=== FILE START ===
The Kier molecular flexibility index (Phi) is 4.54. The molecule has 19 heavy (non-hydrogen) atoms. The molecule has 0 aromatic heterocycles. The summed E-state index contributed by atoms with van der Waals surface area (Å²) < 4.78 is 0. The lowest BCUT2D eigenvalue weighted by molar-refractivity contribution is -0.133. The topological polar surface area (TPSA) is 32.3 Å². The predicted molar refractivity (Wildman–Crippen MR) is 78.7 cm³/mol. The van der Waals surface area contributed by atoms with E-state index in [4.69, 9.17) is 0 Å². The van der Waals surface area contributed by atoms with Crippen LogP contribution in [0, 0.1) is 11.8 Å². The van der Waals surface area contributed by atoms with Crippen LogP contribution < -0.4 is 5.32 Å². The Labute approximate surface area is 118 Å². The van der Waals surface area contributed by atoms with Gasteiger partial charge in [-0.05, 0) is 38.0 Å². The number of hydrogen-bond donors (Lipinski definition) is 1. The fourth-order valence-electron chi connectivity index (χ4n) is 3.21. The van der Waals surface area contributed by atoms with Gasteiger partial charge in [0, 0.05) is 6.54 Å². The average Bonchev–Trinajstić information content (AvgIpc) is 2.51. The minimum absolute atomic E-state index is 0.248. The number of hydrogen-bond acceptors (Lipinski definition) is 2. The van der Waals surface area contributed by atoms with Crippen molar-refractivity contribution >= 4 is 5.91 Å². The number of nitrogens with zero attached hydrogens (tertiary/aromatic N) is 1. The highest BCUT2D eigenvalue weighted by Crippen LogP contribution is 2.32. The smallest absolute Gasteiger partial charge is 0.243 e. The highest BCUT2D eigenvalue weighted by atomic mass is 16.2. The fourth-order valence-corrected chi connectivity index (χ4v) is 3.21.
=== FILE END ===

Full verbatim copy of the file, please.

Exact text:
The Kier molecular flexibility index (Phi) is 4.54. The molecule has 19 heavy (non-hydrogen) atoms. The molecule has 0 aromatic heterocycles. The summed E-state index contributed by atoms with van der Waals surface area (Å²) < 4.78 is 0. The lowest BCUT2D eigenvalue weighted by molar-refractivity contribution is -0.133. The topological polar surface area (TPSA) is 32.3 Å². The predicted molar refractivity (Wildman–Crippen MR) is 78.7 cm³/mol. The van der Waals surface area contributed by atoms with E-state index in [4.69, 9.17) is 0 Å². The van der Waals surface area contributed by atoms with Crippen LogP contribution in [0, 0.1) is 11.8 Å². The van der Waals surface area contributed by atoms with Crippen LogP contribution < -0.4 is 5.32 Å². The Labute approximate surface area is 118 Å². The van der Waals surface area contributed by atoms with Gasteiger partial charge in [-0.05, 0) is 38.0 Å². The number of hydrogen-bond donors (Lipinski definition) is 1. The fourth-order valence-electron chi connectivity index (χ4n) is 3.21. The van der Waals surface area contributed by atoms with Gasteiger partial charge in [0, 0.05) is 6.54 Å². The average Bonchev–Trinajstić information content (AvgIpc) is 2.51. The minimum absolute atomic E-state index is 0.248. The number of hydrogen-bond acceptors (Lipinski definition) is 2. The van der Waals surface area contributed by atoms with Crippen molar-refractivity contribution >= 4 is 5.91 Å². The number of nitrogens with zero attached hydrogens (tertiary/aromatic N) is 1. The highest BCUT2D eigenvalue weighted by Crippen LogP contribution is 2.32. The smallest absolute Gasteiger partial charge is 0.243 e. The highest BCUT2D eigenvalue weighted by atomic mass is 16.2. The fourth-order valence-corrected chi connectivity index (χ4v) is 3.21.